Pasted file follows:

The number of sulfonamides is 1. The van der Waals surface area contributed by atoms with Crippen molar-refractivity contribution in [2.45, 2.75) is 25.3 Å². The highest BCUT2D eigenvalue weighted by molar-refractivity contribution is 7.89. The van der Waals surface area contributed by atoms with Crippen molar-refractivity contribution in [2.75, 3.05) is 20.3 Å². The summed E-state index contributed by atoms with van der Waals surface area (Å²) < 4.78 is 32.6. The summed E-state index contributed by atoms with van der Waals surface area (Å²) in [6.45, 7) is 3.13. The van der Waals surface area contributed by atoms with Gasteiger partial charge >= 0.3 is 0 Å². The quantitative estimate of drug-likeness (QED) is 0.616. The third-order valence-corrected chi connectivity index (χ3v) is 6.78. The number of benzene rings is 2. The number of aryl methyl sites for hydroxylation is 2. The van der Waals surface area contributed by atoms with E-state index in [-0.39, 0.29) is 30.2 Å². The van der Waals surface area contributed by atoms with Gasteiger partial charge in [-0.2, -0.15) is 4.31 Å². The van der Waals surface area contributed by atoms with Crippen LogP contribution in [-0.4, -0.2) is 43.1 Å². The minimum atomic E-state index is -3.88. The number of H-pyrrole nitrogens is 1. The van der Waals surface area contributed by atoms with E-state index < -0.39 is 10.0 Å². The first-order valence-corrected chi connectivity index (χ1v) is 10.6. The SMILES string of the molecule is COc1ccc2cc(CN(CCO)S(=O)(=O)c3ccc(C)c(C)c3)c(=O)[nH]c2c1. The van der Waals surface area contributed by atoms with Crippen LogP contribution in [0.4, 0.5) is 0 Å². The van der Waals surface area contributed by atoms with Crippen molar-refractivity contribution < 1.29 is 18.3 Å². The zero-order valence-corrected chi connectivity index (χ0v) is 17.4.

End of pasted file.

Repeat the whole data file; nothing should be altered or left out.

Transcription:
The number of sulfonamides is 1. The van der Waals surface area contributed by atoms with Crippen molar-refractivity contribution in [2.45, 2.75) is 25.3 Å². The highest BCUT2D eigenvalue weighted by molar-refractivity contribution is 7.89. The van der Waals surface area contributed by atoms with Crippen molar-refractivity contribution in [2.75, 3.05) is 20.3 Å². The summed E-state index contributed by atoms with van der Waals surface area (Å²) < 4.78 is 32.6. The summed E-state index contributed by atoms with van der Waals surface area (Å²) in [6.45, 7) is 3.13. The van der Waals surface area contributed by atoms with Gasteiger partial charge >= 0.3 is 0 Å². The quantitative estimate of drug-likeness (QED) is 0.616. The third-order valence-corrected chi connectivity index (χ3v) is 6.78. The number of benzene rings is 2. The number of aryl methyl sites for hydroxylation is 2. The van der Waals surface area contributed by atoms with E-state index in [-0.39, 0.29) is 30.2 Å². The van der Waals surface area contributed by atoms with Gasteiger partial charge in [-0.2, -0.15) is 4.31 Å². The van der Waals surface area contributed by atoms with Crippen LogP contribution in [-0.4, -0.2) is 43.1 Å². The minimum atomic E-state index is -3.88. The number of H-pyrrole nitrogens is 1. The van der Waals surface area contributed by atoms with E-state index < -0.39 is 10.0 Å². The first-order valence-corrected chi connectivity index (χ1v) is 10.6. The SMILES string of the molecule is COc1ccc2cc(CN(CCO)S(=O)(=O)c3ccc(C)c(C)c3)c(=O)[nH]c2c1. The van der Waals surface area contributed by atoms with Crippen LogP contribution in [0.4, 0.5) is 0 Å². The van der Waals surface area contributed by atoms with Crippen molar-refractivity contribution < 1.29 is 18.3 Å². The zero-order valence-corrected chi connectivity index (χ0v) is 17.4.